Creating new chemistry to fight disease
Part one of a three-part Ignition Award series
In the summer of 1999, a new illness appeared in the eastern United States. People complained of fever, headaches, and nausea that lasted for weeks. The disease was identified as West Nile virus, which is spread by mosquitoes. By 2005, nearly 3,000 infections were reported in almost every state.
There is no specific treatment for West Nile. And while a few people have died from its effects, the true threat of the disease does not come from the current strain of the virus but what the bug could become. That’s because West Nile is a flavivirus, a category of disease including dengue fever and encephalitis that potentially can mutate faster than the pace of drug and vaccine research.
“Flaviviruses are probably a prime area for emerging diseases that could be a pandemic,” explains John Snyder, a College of Arts and Sciences professor of chemistry. Snyder is collaborating with Eric Barklis, a virologist at the Oregon Health and Science University, to develop a synthesized organic compound that has shown promise in killing West Nile without harming healthy human cells.
The work earned Snyder an Ignition Award from BU’s Office of Technology Development (OTD). Four times a year, with the help of a committee of senior venture capitalists from the Boston area, OTD selects Ignition Award winners from applications submitted by BU professors or students whose research is ready to take the leap from the laboratory to the business world. Snyder’s work was one of three projects awarded a total of $100,000 at the end of last summer. Another round of Ignition Award winners will be announced this month, and the next application deadline is April 1.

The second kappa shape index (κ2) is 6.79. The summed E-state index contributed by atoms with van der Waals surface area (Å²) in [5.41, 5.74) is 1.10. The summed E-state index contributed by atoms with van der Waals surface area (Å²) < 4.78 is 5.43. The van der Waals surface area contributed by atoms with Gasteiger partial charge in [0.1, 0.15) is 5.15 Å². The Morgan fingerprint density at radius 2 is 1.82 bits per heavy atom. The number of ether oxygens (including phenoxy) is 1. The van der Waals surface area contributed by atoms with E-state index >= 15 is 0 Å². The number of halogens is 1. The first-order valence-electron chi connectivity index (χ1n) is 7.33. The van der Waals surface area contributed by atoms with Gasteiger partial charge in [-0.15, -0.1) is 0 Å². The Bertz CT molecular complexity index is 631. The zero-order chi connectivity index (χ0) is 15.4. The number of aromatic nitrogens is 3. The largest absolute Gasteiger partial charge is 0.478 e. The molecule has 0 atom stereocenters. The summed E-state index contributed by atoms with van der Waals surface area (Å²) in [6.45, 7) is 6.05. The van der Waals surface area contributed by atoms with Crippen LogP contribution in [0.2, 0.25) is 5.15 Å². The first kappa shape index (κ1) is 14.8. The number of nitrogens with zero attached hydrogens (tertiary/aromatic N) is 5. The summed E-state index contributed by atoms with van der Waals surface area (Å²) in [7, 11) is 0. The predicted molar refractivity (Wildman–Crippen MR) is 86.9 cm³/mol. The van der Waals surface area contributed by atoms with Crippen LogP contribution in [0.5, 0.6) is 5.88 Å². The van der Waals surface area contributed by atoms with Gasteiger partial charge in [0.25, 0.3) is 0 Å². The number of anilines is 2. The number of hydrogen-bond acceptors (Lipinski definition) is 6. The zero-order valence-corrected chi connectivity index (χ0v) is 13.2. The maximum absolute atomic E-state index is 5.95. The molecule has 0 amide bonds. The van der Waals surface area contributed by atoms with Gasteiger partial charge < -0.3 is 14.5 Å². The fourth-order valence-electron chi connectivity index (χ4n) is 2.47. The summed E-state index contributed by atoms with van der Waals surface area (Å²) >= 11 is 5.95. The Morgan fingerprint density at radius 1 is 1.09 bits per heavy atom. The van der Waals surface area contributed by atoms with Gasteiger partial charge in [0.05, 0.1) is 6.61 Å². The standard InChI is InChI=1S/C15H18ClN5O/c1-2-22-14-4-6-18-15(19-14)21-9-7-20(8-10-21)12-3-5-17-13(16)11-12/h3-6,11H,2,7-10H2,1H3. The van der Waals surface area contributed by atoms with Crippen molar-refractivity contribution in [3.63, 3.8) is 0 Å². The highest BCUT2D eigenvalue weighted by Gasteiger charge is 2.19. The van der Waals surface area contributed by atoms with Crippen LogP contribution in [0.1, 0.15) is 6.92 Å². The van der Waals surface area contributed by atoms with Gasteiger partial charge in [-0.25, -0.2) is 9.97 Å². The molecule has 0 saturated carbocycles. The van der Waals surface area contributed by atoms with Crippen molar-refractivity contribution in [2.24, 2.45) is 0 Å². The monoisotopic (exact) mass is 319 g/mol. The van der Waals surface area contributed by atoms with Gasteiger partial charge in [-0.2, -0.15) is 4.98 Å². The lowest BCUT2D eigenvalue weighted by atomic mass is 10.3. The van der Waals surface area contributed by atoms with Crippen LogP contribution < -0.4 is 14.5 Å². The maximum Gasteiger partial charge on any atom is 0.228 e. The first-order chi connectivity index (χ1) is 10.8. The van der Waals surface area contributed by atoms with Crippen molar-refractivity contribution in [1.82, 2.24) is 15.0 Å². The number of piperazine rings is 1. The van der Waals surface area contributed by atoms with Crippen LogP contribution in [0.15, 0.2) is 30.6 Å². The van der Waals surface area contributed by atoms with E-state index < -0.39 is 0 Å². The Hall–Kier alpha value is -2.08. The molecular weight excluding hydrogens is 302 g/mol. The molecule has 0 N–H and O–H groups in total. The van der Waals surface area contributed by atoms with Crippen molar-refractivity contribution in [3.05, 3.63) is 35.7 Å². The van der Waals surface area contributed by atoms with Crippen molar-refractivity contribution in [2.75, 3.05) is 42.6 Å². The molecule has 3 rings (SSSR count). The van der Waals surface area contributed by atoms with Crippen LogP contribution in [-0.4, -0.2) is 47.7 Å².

“We believe these technologies have the potential to provide important benefits to society by translating into commercially available technologies, products, or treatments,” says Stanford Willie, executive director of OTD.
Snyder is working to increase the potency of his anti–West Nile compound. He believes that pharmaceutical researchers could one day use it as the basis for a new drug or diagnostic for the disease. At the same time, he will turn his attention to new chemistries. He is a faculty member of BU’s Center for Chemical Methodology and Library Development, which creates libraries of new chemical compounds for the center’s international biological collaborators to test against any number of diseases.
“Within the last 10 years, chemists have kind of thrown off the limitations of nature,” says Snyder. “The only limitation we have now with what we want to make is human imagination.”
Chris Berdik can be reached at email@example.com.